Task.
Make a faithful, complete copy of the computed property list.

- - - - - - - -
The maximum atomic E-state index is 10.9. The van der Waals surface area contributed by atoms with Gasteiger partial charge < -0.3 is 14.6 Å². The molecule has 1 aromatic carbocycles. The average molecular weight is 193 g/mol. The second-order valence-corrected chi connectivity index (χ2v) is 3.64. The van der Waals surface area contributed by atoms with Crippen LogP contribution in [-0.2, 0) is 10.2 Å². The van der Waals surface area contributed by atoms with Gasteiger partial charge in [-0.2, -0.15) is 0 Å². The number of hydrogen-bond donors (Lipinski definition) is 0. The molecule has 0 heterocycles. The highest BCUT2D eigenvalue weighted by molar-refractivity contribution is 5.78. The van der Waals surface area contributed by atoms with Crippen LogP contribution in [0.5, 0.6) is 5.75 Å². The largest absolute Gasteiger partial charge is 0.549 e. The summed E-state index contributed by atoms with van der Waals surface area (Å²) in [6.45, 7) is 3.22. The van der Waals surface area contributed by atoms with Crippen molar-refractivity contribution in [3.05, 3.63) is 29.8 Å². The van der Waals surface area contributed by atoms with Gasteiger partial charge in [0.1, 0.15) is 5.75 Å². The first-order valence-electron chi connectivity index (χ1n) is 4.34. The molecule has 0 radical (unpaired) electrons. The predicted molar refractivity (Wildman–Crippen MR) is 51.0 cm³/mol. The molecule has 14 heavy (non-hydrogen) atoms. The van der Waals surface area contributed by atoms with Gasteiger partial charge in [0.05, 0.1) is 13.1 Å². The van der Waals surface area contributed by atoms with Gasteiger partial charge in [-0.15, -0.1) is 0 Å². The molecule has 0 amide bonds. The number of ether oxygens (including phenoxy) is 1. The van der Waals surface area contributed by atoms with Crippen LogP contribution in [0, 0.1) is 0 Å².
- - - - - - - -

The maximum atomic E-state index is 10.9. The van der Waals surface area contributed by atoms with Gasteiger partial charge < -0.3 is 14.6 Å². The molecule has 1 aromatic carbocycles. The average molecular weight is 193 g/mol. The second-order valence-corrected chi connectivity index (χ2v) is 3.64. The van der Waals surface area contributed by atoms with Crippen LogP contribution in [-0.2, 0) is 10.2 Å². The van der Waals surface area contributed by atoms with Gasteiger partial charge in [-0.2, -0.15) is 0 Å². The number of hydrogen-bond donors (Lipinski definition) is 0. The molecule has 0 heterocycles. The highest BCUT2D eigenvalue weighted by molar-refractivity contribution is 5.78. The van der Waals surface area contributed by atoms with Crippen LogP contribution in [0.5, 0.6) is 5.75 Å². The largest absolute Gasteiger partial charge is 0.549 e. The summed E-state index contributed by atoms with van der Waals surface area (Å²) in [6.45, 7) is 3.22. The van der Waals surface area contributed by atoms with Crippen molar-refractivity contribution in [3.05, 3.63) is 29.8 Å². The van der Waals surface area contributed by atoms with Gasteiger partial charge in [0.1, 0.15) is 5.75 Å². The first-order valence-electron chi connectivity index (χ1n) is 4.34. The molecule has 0 radical (unpaired) electrons. The predicted molar refractivity (Wildman–Crippen MR) is 51.0 cm³/mol. The molecule has 14 heavy (non-hydrogen) atoms. The van der Waals surface area contributed by atoms with Gasteiger partial charge in [0.05, 0.1) is 13.1 Å². The van der Waals surface area contributed by atoms with Gasteiger partial charge in [-0.15, -0.1) is 0 Å². The molecule has 0 amide bonds. The number of ether oxygens (including phenoxy) is 1. The van der Waals surface area contributed by atoms with Crippen LogP contribution in [0, 0.1) is 0 Å².